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Book ReviewIranian Revolution and How it Devoured its Children
Can there be anything in common between the Islamic Revolution led by the Ayatollahs of Iran, the formation of a medieval Islamic Emirate by the Taliban of Afghanistan, the Cultural Revolution unleashed by the Red Guards of Maoist China and the pathological Khmer Rouge regime of Cambodia? Apparently, apart from the blood lust that characterised all these revolutions and the regimes they fostered on the hapless people of these countries, they were also tied together by their antipathy for anything remotely modern. In sheer brutality, the Ayatollahs who presided over the Iranian Revolution appear to be mirror images of the Taliban, who ironically they denounced as savage barbarians after the fall of Kabul in the late 1990s. Worse, they were just as antediluvian in their attitudes as not only the Taliban but also the Red Guards and the Khmer Rouge. A passage in the book “Aziz’s Notebook” quotes a cleric as saying: As long as there is one person left in this country who can say ‘I am an engineer, or a doctor, or I have a masters degree’, this revolution will not stabilise. This revolutionary society must be purged of the filth of their existence, because all these people are westernised and incurable.
It isn't often that one comes across a book that is both unputdownable and at the same time difficult to read in one go because it is so disturbing that it is impossible to read it in one go. Chowra Makaremi, who has put together the notes that her grandfather wrote of the tyranny, tumult and torture that her family went through in the wake of the Iranian Islamic revolution, has brought to life exactly such book. What makes this book even more remarkable is that the author accidentally discovered the notes that her grandfather penned down not just to "bring the beloved beings back to life" but also to explain to his grandchildren "who their mother was and why she was executed".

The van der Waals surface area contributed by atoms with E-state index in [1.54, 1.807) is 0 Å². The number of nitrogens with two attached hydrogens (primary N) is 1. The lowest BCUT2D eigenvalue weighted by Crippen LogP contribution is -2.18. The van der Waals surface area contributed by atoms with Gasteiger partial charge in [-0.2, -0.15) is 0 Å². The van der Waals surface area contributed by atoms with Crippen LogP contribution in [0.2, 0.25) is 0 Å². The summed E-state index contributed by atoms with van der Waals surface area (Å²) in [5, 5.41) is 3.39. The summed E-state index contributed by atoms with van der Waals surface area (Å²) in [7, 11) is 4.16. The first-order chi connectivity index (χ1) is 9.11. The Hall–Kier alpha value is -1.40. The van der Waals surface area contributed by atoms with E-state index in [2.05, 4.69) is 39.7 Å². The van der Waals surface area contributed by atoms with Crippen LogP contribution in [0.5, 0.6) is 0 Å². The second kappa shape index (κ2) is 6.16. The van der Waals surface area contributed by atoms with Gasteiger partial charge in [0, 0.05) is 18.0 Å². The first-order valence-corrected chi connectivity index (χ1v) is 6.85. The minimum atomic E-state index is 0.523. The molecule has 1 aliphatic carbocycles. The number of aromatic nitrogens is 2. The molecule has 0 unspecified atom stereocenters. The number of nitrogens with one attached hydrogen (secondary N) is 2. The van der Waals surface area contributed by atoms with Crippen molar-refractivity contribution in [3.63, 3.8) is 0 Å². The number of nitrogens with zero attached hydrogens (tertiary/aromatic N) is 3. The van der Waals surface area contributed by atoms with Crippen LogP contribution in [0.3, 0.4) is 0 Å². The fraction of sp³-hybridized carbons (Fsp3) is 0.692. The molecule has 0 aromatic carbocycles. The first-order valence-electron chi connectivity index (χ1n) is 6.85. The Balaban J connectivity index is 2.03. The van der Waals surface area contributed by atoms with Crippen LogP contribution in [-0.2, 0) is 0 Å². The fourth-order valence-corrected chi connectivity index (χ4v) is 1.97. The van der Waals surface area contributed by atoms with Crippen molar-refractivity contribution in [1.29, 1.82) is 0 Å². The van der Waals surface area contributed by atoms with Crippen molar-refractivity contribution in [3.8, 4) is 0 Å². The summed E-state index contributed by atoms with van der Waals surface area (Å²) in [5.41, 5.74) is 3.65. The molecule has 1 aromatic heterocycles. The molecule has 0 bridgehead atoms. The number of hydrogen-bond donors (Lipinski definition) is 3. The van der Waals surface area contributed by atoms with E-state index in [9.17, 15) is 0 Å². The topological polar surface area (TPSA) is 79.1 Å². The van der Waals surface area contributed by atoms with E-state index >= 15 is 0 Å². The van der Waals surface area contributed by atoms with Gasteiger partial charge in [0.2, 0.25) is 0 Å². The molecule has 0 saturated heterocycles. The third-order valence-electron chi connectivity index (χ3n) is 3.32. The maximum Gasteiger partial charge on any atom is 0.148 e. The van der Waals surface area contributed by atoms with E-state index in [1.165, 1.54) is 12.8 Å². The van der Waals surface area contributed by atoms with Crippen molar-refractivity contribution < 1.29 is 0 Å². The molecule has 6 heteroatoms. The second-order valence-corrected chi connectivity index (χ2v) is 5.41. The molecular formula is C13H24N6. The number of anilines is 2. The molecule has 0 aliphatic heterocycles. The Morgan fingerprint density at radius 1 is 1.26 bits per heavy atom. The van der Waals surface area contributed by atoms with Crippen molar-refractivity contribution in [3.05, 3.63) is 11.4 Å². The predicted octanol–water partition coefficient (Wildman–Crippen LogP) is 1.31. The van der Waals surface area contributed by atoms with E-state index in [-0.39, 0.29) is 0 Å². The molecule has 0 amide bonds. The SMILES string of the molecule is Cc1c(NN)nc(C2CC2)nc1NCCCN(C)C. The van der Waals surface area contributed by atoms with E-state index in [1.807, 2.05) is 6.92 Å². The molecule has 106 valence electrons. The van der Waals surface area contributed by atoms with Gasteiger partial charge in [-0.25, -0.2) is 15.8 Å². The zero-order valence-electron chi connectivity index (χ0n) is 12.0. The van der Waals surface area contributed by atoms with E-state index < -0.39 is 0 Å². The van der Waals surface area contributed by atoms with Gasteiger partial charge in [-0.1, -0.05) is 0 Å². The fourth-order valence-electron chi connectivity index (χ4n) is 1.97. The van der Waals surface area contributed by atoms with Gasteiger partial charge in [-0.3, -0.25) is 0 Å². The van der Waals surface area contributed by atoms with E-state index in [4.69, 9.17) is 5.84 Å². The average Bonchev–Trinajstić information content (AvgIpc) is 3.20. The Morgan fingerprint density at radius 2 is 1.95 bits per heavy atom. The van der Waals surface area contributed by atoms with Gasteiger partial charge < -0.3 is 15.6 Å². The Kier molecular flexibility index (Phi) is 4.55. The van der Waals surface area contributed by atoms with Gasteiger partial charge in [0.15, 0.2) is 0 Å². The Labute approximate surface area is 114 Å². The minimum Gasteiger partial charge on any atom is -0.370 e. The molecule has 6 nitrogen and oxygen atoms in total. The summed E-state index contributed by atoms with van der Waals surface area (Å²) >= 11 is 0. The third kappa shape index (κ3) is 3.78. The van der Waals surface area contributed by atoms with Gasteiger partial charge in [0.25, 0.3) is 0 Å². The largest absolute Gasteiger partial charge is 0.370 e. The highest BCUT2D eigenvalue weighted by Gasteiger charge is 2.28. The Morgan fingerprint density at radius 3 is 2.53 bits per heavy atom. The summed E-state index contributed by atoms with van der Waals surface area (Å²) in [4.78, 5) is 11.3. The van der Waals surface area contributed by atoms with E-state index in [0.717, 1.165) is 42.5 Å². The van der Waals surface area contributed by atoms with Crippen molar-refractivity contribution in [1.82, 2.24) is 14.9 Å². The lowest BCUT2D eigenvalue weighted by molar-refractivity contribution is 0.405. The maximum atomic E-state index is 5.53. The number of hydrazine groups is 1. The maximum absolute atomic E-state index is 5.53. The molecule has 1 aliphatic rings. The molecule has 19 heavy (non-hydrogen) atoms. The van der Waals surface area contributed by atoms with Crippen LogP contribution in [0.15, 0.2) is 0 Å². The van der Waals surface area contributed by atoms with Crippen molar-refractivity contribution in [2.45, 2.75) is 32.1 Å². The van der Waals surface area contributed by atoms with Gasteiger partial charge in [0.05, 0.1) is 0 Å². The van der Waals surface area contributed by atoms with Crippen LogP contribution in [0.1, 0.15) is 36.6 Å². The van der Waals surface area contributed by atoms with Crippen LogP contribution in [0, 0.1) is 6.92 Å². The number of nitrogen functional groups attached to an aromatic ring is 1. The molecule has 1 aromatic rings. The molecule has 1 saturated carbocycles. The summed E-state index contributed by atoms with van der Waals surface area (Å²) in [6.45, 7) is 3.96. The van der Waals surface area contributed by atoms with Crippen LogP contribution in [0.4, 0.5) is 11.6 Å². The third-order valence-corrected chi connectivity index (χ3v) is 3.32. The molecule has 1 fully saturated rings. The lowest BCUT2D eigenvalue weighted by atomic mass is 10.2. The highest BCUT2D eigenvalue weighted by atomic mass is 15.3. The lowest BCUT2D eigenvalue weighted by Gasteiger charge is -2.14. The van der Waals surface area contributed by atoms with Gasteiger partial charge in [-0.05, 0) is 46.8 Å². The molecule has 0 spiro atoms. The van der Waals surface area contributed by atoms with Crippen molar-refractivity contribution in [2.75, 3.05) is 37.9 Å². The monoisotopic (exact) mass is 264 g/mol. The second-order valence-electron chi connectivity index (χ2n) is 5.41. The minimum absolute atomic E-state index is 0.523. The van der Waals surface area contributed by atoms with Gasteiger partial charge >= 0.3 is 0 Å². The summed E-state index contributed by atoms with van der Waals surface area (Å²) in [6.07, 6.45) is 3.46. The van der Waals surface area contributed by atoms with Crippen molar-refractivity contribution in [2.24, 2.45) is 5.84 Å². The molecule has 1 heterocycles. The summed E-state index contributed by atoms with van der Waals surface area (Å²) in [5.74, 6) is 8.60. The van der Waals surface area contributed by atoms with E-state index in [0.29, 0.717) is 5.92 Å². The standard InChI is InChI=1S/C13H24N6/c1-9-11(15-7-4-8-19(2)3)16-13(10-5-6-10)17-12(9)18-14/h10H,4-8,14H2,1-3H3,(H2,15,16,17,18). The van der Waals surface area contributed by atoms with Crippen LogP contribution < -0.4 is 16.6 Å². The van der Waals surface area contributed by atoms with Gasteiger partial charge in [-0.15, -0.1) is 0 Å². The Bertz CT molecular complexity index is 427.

Unlike other non-fictional accounts of terrible crimes that visit peoples, this is a first person account of the horror, brutality and cruelty that was unleashed by the Islamic Revolution. While being deeply disturbing and heart rending, it is a chronicle of the times, written not from the perspective of the winners or losers but from the perspective of the sufferers. So often tectonic events in history get reduced to just an anodyne recounting of the main developments. Something similar has happened with the Islamic revolution. With the passage of time, the turmoil in Iran, starting in the late 1970s and going on for nearly a decade, is explained away either in a couple of sentences or by just highlighting the main political and strategic developments. What the people went through, their trials, travails and tribulations, the daily grind and struggle to survive, is generally glossed over. Worse, the thousands killed during those times are reduced to just a statistic, completely ignoring the pain and suffering of those who lost their loved ones. Makaremi fills this gap by compiling her grandfather’s notes into a book which is a must read for anyone who wants a factual account of how a revolution eats its own children and the death, destruction and dislocation that revolutions, which are so often romanticised, cause.